Kinetics of full scrum and staggered scrum engagement in under 19 schoolboy rugby union players
AbstractTwo hundred and eight male Rugby Union players from 13 high schools, whose ages ranged from 16 to 19 years, were used to examine the kinetics of the full scrum versus staggered scrum engagement techniques. Telemetric pressure transducers were used to measure the engagement and sustained forces acting on the shoulders of the players. The front, second and back row forwards applied a significantly greater (p<0.01) engagement force during the implementation of the full scrum engagement technique as opposed to when the staggered scrum technique was utilised. No differences in the magnitude of sustained force applications by the front, second or back row forwards, with implementation of the respective techniques, were recorded. The large engagement force recorded during full scrum engagement is therefore unnecessary and may only increase the incidence of injury to the cervical spine should misalignment of the front row occur at engagement. The largest total engagement force applied (9.971 kN) by an individual front row during the implementation of the full scrum engagement technique was significantly greater (p<0.01) than the average engagement force application (7.526 kN) of the sample. Similar results were obtained during sustained scrumming with the largest force applied, with the implementation of both engagement techniques (9.758 kN), by an individual front row being significantly greater (p<0.01) than the average sustained force application (6.145 kN). The great difference in measured force application in the various schools tested emphasises the importance of different leagues to accommodate the varying strengths observed amongst rugby playing schools. Although the staggered scrum engagement technique ensures a soft and controlled engagement, thus protecting the weaker side, a mismatch of scrumming ability could still be detrimental during sustained scrumming.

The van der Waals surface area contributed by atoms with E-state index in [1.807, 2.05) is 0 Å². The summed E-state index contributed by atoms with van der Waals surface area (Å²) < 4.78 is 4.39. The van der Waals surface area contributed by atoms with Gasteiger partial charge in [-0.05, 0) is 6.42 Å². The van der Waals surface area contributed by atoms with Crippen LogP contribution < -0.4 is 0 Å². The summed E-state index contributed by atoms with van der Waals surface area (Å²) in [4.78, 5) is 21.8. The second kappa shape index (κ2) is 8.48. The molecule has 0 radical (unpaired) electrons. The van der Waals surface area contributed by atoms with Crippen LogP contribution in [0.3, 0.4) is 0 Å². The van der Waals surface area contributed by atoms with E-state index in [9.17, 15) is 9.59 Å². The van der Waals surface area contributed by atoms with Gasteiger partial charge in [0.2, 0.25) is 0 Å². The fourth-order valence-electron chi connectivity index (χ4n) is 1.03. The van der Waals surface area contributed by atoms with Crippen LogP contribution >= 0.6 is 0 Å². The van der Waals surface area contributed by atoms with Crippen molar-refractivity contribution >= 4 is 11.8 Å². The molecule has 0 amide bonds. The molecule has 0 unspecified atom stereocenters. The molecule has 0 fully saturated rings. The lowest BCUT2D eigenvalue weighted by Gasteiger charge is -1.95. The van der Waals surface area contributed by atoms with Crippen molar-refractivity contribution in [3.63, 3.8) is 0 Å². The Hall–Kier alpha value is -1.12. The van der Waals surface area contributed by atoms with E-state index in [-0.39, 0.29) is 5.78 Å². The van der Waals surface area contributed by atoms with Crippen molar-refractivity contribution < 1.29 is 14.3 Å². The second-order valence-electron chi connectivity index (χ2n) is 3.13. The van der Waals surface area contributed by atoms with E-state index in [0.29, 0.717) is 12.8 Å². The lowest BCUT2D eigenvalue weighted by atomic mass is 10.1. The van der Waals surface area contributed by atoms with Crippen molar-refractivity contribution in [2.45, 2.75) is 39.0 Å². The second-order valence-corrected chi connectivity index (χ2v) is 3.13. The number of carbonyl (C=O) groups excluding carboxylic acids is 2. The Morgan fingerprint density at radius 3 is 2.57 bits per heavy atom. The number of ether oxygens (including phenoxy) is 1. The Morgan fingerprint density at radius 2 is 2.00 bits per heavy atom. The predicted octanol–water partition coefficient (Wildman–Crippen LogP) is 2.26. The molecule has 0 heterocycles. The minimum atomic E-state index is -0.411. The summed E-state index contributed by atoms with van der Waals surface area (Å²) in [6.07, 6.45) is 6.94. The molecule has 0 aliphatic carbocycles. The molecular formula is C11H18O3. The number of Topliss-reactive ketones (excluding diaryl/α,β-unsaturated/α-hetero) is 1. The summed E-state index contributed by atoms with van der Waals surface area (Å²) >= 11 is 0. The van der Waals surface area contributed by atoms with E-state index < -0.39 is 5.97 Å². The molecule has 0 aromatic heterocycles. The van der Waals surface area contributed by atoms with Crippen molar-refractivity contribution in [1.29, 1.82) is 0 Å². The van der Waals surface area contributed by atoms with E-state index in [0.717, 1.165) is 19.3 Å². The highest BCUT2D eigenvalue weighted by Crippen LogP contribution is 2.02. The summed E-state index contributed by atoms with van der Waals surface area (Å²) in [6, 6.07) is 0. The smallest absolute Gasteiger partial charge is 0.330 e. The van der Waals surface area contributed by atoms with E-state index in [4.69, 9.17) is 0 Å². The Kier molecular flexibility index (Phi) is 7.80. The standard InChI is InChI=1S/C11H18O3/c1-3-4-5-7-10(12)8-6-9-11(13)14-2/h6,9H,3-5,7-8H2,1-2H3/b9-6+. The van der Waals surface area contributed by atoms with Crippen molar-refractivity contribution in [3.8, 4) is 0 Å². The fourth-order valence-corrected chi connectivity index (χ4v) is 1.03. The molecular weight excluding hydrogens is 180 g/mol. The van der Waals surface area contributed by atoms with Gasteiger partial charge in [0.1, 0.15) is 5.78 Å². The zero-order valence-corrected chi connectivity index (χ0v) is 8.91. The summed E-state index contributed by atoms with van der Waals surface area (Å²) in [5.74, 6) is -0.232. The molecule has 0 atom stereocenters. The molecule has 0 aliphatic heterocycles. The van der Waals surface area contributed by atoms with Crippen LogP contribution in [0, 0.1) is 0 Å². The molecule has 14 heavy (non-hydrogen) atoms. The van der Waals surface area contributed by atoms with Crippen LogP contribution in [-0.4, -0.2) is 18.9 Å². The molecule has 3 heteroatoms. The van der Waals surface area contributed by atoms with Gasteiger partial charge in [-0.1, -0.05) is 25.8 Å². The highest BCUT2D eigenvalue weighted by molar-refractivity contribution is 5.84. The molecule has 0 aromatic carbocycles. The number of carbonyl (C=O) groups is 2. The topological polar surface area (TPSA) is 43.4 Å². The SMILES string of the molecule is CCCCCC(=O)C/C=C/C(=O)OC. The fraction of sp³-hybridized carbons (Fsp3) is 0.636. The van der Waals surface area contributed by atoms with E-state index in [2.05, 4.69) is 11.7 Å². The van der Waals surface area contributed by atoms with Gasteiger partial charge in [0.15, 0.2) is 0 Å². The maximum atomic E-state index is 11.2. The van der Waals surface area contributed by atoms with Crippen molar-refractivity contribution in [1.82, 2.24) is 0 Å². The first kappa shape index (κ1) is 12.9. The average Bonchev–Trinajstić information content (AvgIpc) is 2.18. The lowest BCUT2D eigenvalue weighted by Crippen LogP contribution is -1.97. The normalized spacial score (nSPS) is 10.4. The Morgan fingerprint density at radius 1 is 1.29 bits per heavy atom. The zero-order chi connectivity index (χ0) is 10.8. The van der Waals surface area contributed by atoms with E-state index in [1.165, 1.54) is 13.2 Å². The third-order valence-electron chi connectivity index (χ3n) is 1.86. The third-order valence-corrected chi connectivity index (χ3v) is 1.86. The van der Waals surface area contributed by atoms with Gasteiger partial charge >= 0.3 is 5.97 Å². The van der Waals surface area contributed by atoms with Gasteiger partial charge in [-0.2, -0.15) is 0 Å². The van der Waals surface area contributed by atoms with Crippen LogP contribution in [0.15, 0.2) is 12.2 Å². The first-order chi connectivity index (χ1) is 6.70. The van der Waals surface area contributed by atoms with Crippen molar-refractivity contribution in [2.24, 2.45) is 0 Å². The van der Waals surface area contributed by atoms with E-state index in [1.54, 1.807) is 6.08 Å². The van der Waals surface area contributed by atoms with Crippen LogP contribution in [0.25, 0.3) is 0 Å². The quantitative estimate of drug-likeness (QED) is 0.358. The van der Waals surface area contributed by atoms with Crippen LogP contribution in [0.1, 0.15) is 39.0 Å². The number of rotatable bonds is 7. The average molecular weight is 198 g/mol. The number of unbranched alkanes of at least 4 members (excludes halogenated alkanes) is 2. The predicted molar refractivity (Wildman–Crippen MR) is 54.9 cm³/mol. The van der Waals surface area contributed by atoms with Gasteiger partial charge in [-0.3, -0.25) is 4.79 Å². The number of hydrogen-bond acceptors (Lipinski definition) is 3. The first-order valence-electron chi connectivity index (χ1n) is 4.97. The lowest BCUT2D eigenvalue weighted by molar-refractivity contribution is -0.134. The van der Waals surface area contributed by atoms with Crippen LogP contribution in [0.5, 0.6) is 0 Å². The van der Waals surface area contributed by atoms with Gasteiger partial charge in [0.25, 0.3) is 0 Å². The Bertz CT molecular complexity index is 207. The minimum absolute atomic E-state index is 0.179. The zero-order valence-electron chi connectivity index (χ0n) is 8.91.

South African Journal for Research in Sport, Physical Education and Recreation Vol. 27(2) 2005: 15-28